Under California law, children between the ages of 12 and 18 who get in legal trouble are juveniles. Getting involved in a fight is a typical way many minors find themselves on the wrong side of the law. After an altercation, a juvenile may be charged with assault.
What Is Assault?
You might assume “assault” and “battery” are synonymous terms because you’ve heard them used together so often. However, California law considers assault and battery as two separate convictions. The distinction is that assault is attempted violence, while battery is the violent act itself. Even if nobody got hurt, there can still be legal ramifications.
As a minor in California, your child will likely need to attend juvenile court proceedings, which have a different structure than adult court. Juvenile court is less formal and usually doesn’t have a jury. Also, the presiding judge doesn’t rule a minor guilty or innocent. Instead, if they find a juvenile committed the assault beyond a reasonable doubt, they will sustain the district attorney’s petition.
Another difference between the adult legal system and the juvenile justice system is that minors don’t have the option to post bail. That means your child will remain in custody until their next scheduled court date if a judge rules it.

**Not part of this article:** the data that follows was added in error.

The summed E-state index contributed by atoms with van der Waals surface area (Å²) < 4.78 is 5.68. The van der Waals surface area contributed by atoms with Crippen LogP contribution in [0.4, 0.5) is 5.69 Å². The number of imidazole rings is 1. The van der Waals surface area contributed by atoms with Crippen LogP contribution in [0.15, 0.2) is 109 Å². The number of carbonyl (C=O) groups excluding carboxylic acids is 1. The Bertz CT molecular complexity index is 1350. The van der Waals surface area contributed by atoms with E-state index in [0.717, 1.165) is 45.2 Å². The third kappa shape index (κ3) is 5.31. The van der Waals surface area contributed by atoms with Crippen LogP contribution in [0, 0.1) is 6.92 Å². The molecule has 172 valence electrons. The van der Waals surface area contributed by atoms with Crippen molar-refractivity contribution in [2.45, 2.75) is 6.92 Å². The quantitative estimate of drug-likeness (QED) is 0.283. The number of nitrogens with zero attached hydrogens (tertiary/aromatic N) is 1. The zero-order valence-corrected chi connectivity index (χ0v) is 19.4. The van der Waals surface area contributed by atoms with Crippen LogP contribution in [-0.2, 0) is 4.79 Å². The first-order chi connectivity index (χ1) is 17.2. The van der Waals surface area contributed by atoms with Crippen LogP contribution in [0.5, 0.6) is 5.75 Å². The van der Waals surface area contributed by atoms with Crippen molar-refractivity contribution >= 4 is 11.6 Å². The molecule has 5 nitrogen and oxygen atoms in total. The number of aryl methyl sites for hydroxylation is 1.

What Are the Consequences of Juvenile Assault Charges?
Crimes committed by minors typically have less severe consequences than the same offenses committed by adults. For instance, in a juvenile assault case, a judge may require an underaged offender to attend court-ordered counseling or pay restitution to their victim instead of sentencing them to adult prison.
After more serious assault charges – such as those involving deadly weapons or harm done to an official such as a first responder – a minor may spend time in a juvenile detention facility. Alternatively, a judge might place them on probation, where they’ll have to follow rigorous activity restrictions and guidelines.
What Should You Do If Your Child Commits Assault?
Juvenile felonies can count toward California’s three-strikes law, which can lead to life imprisonment after the conviction of a third crime. That’s why it’s crucial to secure experienced legal representation as soon as possible to help you understand the potential charges and penalties your minor child may be facing.
As a former prosecutor, Katie Walsh has established a long track record of helping her clients in some of the most vulnerable circumstances, fighting to ensure the best results. In her career as a juvenile attorney, she’s guided thousands of families like yours through complex court cases. Many lawyers who focus solely on adult cases lack the knowledge necessary to successfully navigate the juvenile justice system, but an attorney who has chosen to concentrate her practice in juvenile law can help you and your family during a challenging time. She knows you do not want your child to have a criminal record, and she will do everything possible to ensure that doesn’t happen. To schedule a free consultation, contact our offices today.